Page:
Eat fish, think locally


To the Editor:

As a beach trash hunter/remover, I usually find one or two messages-in-a-bottle each summer.

Usually written in a child’s hand, the notes typically say, “Hi, if you find this please call (number),” and end with a smiley face.

This summer’s bottle was more interesting. Written on pink note paper were the words “Eat Fish.” There was a smiley face fish figure and a number with a 401 area code. Also included was a tiny red plastic fishing pole and some sand. I called the number and got a machine.

It occurred to me that, according to the scenarios envisioned by Paul Greenberg, author of “Four Fish” and other soothsayers (see “The Scales Fall”, New Yorker, August 2, 2010), describing the future of our overfished oceans, this young bottle messenger may not be able to follow his own advice.

If, as Greenberg notes, the oceans are the source of the “last wild food,” the supply will be exhausted before this kid reaches adulthood. The only thing left will be some inedible sea slugs or toxic algae unless he develops a taste for farmed species like “tra,” that feed on human waste.

The problem with these fish obituaries is one of scale — no pun intended. The description of the problem typically chronicles the decline of this fish or that fish as evidence of the damage we humans have brought on the productivity of the oceans.

Standing on the Menemsha jetty, Greenberg is reported to have pointed at a young angler on the other side saying words to the effect “he has no idea how many different species of fish were caught here when I was a kid.” The phrase “when I was a kid,” is usually a cue for folks of my generation to chime in with our version of how things were in the day — “as far as the eye could see,” or “so thick you could walk over the backs of ’em.” It is at the same time a cue for the younger generation to roll their eyes.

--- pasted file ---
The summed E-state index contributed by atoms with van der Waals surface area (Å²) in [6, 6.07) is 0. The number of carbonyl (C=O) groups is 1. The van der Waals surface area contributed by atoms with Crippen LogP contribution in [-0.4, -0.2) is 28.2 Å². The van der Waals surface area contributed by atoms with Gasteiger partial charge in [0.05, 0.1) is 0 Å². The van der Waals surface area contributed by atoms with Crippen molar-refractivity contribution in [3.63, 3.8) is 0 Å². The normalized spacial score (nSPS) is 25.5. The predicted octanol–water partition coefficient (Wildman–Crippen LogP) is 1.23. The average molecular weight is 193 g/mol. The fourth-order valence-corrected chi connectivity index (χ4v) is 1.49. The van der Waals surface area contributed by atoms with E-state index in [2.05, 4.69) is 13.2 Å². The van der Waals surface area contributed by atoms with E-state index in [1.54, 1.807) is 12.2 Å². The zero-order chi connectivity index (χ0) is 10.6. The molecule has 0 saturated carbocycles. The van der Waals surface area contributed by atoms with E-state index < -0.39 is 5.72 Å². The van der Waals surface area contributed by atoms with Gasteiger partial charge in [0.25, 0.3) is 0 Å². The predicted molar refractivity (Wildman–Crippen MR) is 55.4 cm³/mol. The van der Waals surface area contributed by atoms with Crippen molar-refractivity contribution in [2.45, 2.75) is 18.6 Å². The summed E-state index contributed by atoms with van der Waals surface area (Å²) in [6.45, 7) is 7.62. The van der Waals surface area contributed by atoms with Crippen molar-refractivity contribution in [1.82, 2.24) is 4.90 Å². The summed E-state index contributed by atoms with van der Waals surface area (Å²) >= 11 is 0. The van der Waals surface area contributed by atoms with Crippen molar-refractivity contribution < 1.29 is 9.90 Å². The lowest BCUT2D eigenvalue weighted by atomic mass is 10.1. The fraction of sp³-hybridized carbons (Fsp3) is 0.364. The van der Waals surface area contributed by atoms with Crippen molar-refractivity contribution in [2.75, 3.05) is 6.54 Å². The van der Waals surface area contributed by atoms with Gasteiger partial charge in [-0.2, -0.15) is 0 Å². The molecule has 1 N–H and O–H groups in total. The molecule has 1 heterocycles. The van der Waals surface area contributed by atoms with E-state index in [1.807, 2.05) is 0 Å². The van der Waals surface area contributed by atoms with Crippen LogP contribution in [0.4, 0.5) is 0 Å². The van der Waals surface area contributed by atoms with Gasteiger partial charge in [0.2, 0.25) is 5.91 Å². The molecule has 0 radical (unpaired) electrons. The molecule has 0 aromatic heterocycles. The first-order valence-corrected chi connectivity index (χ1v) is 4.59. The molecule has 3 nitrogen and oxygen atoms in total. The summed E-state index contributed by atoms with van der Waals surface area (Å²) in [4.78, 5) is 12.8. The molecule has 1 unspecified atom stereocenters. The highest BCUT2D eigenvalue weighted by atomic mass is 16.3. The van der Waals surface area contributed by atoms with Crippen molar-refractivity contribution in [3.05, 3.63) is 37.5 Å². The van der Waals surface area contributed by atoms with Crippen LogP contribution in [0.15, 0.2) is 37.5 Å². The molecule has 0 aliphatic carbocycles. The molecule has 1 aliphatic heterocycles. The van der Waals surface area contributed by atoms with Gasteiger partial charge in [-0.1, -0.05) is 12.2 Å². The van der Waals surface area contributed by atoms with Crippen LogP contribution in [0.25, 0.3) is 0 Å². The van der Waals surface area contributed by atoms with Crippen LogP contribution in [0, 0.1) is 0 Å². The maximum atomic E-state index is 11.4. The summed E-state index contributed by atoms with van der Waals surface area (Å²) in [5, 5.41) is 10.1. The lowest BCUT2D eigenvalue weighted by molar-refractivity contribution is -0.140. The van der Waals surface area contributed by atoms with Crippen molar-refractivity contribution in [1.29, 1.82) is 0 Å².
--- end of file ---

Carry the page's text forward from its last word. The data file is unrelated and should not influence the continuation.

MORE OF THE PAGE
The young fisherman at the jetty does not know and likely does not care about the squeteague (weakfish) or the black bass. The pace of life and technology makes it difficult for young folks to relate to something that was once there in someone’s memory. They are way better acclimated to understanding systems, however complex they may be, than a box of lost parts.

It is the younger generation who must be impressed with the need for solutions. And the solutions offered are not encouraging. While the problem is defined according to the fate of individual species, the solutions are contemplated on the scale of the entire ocean. They are either a variation of the concept that the way to keep fishing is to stop fishing or the way to keep eating fish is to grow them.

So, what to do? I have diminishing faith in the ability of big agriculture to feed me safely, and I am equally skeptical of big aquaculture. I think for the average person the best course of action (perhaps over simplistic and naive) is to follow the message-in-the-bottle — “Eat Fish.” As long as there is healthy demand for seafood and shellfish produced as close to home as possible, the more resources might be directed at generating the supply. I wouldn’t mind trying some of those farmed mussels. If we look at a piece of ocean that we can define, and know we can devise some system to make the producers on that piece themselves responsible for decisions about how much and when it might work.

For the big picture, it would seem that some major effort needs to be brought to identify an international policy that works. That is way beyond any simple model that I might understand.

Michael Seeger